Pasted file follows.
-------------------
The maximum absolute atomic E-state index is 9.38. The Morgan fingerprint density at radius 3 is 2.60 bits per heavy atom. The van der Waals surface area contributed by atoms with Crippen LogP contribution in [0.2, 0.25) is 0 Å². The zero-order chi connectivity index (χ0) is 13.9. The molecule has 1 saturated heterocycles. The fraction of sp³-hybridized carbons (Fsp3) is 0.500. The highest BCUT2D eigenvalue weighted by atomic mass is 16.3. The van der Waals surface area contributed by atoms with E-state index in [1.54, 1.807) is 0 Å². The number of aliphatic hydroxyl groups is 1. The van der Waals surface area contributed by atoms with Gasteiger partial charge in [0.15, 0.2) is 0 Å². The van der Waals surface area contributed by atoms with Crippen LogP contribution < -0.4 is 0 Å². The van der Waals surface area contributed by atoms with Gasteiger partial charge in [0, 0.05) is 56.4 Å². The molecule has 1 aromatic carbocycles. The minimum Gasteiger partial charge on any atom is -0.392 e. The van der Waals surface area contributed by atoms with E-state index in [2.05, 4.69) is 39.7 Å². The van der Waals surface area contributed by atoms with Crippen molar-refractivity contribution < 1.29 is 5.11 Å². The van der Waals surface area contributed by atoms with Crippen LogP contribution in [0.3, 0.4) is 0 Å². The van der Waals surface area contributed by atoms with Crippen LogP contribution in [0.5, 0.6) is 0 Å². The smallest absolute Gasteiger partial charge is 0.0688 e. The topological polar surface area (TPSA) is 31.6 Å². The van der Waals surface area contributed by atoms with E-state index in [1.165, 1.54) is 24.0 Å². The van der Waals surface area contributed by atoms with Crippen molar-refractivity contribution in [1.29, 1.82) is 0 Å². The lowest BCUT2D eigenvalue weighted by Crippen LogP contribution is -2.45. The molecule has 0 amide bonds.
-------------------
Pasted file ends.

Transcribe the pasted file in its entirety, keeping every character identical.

The maximum absolute atomic E-state index is 9.38. The Morgan fingerprint density at radius 3 is 2.60 bits per heavy atom. The van der Waals surface area contributed by atoms with Crippen LogP contribution in [0.2, 0.25) is 0 Å². The zero-order chi connectivity index (χ0) is 13.9. The molecule has 1 saturated heterocycles. The fraction of sp³-hybridized carbons (Fsp3) is 0.500. The highest BCUT2D eigenvalue weighted by atomic mass is 16.3. The van der Waals surface area contributed by atoms with E-state index in [1.54, 1.807) is 0 Å². The number of aliphatic hydroxyl groups is 1. The van der Waals surface area contributed by atoms with Gasteiger partial charge in [0.15, 0.2) is 0 Å². The van der Waals surface area contributed by atoms with Crippen LogP contribution < -0.4 is 0 Å². The van der Waals surface area contributed by atoms with Gasteiger partial charge in [0, 0.05) is 56.4 Å². The molecule has 1 aromatic carbocycles. The minimum Gasteiger partial charge on any atom is -0.392 e. The van der Waals surface area contributed by atoms with E-state index in [2.05, 4.69) is 39.7 Å². The van der Waals surface area contributed by atoms with Crippen molar-refractivity contribution < 1.29 is 5.11 Å². The van der Waals surface area contributed by atoms with Crippen LogP contribution in [0.3, 0.4) is 0 Å². The van der Waals surface area contributed by atoms with Crippen LogP contribution in [0.5, 0.6) is 0 Å². The smallest absolute Gasteiger partial charge is 0.0688 e. The topological polar surface area (TPSA) is 31.6 Å². The van der Waals surface area contributed by atoms with E-state index in [1.165, 1.54) is 24.0 Å². The van der Waals surface area contributed by atoms with Crippen molar-refractivity contribution in [1.29, 1.82) is 0 Å². The lowest BCUT2D eigenvalue weighted by Crippen LogP contribution is -2.45. The molecule has 0 amide bonds.